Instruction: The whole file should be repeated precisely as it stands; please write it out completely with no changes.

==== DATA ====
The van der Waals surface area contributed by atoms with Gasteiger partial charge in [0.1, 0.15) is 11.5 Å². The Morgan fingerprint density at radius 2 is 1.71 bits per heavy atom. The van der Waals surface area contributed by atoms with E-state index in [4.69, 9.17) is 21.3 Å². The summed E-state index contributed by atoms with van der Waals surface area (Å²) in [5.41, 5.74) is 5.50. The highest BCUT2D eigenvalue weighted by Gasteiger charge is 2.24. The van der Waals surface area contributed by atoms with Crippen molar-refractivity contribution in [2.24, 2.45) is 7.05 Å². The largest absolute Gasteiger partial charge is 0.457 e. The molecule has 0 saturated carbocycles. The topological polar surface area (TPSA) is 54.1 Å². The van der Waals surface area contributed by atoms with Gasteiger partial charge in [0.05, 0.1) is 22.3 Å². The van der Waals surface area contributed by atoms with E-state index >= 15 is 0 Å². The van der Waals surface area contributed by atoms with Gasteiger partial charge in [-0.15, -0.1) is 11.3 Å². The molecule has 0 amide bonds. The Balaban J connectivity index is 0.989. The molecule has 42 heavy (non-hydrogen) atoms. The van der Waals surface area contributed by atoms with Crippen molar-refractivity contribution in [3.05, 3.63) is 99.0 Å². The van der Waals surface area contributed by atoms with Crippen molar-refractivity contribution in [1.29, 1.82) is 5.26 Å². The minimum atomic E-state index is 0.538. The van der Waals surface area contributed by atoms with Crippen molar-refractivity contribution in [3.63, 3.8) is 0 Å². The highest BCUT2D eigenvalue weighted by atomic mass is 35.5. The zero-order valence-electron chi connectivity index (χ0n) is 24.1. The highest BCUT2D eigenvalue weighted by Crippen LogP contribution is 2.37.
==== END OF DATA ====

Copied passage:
The van der Waals surface area contributed by atoms with Gasteiger partial charge in [0.1, 0.15) is 11.5 Å². The Morgan fingerprint density at radius 2 is 1.71 bits per heavy atom. The van der Waals surface area contributed by atoms with E-state index in [4.69, 9.17) is 21.3 Å². The summed E-state index contributed by atoms with van der Waals surface area (Å²) in [5.41, 5.74) is 5.50. The highest BCUT2D eigenvalue weighted by Gasteiger charge is 2.24. The van der Waals surface area contributed by atoms with Crippen molar-refractivity contribution in [2.24, 2.45) is 7.05 Å². The largest absolute Gasteiger partial charge is 0.457 e. The molecule has 0 saturated carbocycles. The topological polar surface area (TPSA) is 54.1 Å². The van der Waals surface area contributed by atoms with Gasteiger partial charge in [0.05, 0.1) is 22.3 Å². The van der Waals surface area contributed by atoms with E-state index >= 15 is 0 Å². The van der Waals surface area contributed by atoms with Gasteiger partial charge in [-0.15, -0.1) is 11.3 Å². The molecule has 0 amide bonds. The Balaban J connectivity index is 0.989. The molecule has 42 heavy (non-hydrogen) atoms. The van der Waals surface area contributed by atoms with Crippen molar-refractivity contribution in [3.05, 3.63) is 99.0 Å². The van der Waals surface area contributed by atoms with Crippen molar-refractivity contribution in [1.29, 1.82) is 5.26 Å². The minimum atomic E-state index is 0.538. The van der Waals surface area contributed by atoms with Crippen molar-refractivity contribution in [3.63, 3.8) is 0 Å². The highest BCUT2D eigenvalue weighted by atomic mass is 35.5. The zero-order valence-electron chi connectivity index (χ0n) is 24.1. The highest BCUT2D eigenvalue weighted by Crippen LogP contribution is 2.37.